Educator Carole’ Mensing Honored with Allene Von Son Distinguished Service Award
Monday, August 13, 2012
The American Association of Diabetes Educators (AADE) awarded Carole’ Mensing one of its most coveted honors, the Allene Von Son Distinguished Service Award, during its annual meeting on August 3.
Mensing, who now works as the Manager for Clinical and Education Programs for the Strategic Initiatives Division at Joslin Diabetes Center, has been a stalwart defender of comprehensive education that promotes self-management for people with diabetes.
At Joslin Boston, Mensing serves as a clinical consultant for the Joslin Affiliates, a contributor to educational programs and materials development and as a clinical diabetes educator.
Beginning her career as a staff nurse at St. Barnabas Hospital, Mensing was attracted to the field of diabetes when education became recognized as a vital part of diabetes treatment. She feels that “education is the most important part of any practice,” she said, and has spent her career educating both patients, families and other diabetes educators about the secrets of staying healthy and not allowing diabetes to take over.
Mensing has worked in the field of diabetes as everything from a direct-care patient educator to supervisor of an endocrinology clinic and health professional coordinator of diabetes educator centers. She has practiced her craft in the blustery cold of Minnesota’s Health Partners and International Diabetes Center at Park Nicollet as well as Connecticut’s bustling capitol, where she took the position of clinical care coordinator at Connecticut’s Children’s Medical Center and Coordinator of the University of Connecticut’s Diabetes Education Program.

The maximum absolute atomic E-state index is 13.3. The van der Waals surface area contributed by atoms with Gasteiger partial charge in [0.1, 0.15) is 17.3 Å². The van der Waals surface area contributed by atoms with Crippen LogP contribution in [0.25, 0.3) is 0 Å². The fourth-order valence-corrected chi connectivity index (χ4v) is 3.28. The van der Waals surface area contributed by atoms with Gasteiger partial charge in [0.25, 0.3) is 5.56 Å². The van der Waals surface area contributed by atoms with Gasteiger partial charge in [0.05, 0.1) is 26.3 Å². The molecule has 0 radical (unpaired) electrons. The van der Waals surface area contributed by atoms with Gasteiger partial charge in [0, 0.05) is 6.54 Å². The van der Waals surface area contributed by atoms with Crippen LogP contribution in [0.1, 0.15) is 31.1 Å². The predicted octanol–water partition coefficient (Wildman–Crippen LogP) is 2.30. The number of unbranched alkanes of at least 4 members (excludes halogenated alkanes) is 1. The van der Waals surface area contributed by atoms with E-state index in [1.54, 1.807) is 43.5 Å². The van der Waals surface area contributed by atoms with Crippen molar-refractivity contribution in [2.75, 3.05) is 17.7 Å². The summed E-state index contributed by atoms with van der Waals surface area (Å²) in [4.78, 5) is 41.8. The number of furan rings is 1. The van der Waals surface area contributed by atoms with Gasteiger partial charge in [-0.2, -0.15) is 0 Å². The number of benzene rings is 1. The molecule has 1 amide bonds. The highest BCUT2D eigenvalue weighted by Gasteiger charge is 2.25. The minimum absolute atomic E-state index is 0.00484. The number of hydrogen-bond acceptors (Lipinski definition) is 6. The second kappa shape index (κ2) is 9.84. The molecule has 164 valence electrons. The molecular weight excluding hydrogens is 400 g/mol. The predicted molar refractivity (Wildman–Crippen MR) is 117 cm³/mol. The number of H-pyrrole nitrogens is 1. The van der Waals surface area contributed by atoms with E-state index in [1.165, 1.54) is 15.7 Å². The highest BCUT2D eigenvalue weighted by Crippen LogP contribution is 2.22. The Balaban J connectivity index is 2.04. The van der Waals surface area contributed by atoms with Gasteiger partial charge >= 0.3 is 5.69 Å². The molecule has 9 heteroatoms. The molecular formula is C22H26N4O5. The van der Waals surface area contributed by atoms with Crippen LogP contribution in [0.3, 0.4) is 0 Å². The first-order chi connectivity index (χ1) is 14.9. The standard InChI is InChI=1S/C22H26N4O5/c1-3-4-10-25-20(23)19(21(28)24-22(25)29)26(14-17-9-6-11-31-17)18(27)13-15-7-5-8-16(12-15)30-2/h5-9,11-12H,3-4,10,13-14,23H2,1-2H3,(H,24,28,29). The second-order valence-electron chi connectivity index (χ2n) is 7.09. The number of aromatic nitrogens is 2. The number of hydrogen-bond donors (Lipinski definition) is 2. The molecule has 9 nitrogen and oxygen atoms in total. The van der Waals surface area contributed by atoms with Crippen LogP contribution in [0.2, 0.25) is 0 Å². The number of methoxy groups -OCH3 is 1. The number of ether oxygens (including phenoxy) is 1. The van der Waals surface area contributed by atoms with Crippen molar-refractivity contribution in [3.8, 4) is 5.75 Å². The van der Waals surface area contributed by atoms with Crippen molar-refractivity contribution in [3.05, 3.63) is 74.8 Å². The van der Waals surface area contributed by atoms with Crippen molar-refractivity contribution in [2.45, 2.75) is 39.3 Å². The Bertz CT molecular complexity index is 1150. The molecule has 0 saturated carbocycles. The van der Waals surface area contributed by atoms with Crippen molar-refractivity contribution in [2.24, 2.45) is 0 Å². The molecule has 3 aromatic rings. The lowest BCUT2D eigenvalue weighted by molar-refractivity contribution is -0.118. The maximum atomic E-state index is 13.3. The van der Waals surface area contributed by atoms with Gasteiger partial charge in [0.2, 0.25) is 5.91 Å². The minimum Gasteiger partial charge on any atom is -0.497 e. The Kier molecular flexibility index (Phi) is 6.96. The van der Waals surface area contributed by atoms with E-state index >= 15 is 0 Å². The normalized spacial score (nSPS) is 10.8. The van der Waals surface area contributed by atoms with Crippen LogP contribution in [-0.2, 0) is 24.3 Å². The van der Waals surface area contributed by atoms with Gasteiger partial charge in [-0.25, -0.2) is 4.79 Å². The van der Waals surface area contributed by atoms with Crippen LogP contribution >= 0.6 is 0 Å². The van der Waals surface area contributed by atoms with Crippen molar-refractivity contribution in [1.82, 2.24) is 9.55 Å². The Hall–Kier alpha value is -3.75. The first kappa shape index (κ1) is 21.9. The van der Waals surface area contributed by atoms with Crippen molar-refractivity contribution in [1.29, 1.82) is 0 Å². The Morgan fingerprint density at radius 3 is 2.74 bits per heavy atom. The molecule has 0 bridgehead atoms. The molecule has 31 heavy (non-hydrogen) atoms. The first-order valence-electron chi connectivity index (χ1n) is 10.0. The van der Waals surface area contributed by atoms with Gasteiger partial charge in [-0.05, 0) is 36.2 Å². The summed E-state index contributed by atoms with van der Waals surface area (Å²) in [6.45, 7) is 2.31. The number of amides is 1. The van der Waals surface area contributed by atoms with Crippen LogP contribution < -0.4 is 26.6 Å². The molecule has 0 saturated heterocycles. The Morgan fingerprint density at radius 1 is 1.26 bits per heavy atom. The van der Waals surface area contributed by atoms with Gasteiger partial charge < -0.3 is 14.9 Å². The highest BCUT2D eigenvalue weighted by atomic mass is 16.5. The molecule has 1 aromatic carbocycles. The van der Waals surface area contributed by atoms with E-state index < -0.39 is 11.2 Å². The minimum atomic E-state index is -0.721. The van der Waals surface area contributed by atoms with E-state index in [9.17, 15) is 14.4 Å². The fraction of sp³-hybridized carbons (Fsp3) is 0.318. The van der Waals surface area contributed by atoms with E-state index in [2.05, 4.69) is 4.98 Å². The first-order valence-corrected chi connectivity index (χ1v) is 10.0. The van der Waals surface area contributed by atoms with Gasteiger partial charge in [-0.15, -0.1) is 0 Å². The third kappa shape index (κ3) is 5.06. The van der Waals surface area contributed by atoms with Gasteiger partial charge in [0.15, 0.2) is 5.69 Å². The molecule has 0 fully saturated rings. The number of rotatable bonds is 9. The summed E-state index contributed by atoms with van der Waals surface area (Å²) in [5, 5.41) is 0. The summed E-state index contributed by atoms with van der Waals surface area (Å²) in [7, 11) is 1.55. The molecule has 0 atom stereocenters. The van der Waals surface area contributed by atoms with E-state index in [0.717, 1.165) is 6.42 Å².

She has tirelessly volunteered her time, serving on committees of both the American Diabetes Association (ADA) and the American Association of Diabetes Educators (AADE) to improve the lives of people with diabetes. As a past member of the AADE board of directors and current chair of the Massachusetts Coordinating Body, Mensing guides the focus of the organization to represent the needs of both people with diabetes and diabetes educators.
In addition to her committee work, Mensing is a reviewer for The Diabetes Educator and Diabetes Care as well as serving as editor for the seminal training reference, The Art and Science of Diabetes Self-Management Education (first and second editions).
Through a career spanning over 40 years, Mensing has never become bored or frustrated with diabetes education. “The piece that drives me is those ‘aha!’ moments that you share with your patient. I think the secret to my personal success is that I have always spent the extra time learning about my patients and their goals first. I’ll learn as much from my patients as they learn from me, so that both our lives can be changed and enhanced,” she said.
The American Association of Diabetes Educators is the trade organization for diabetes educators advocating the benefits of diabetes education. They represent the needs and rights of diabetes educators and the patients they work with. Founded in 1973, the organization now lists more than 13,000 members.
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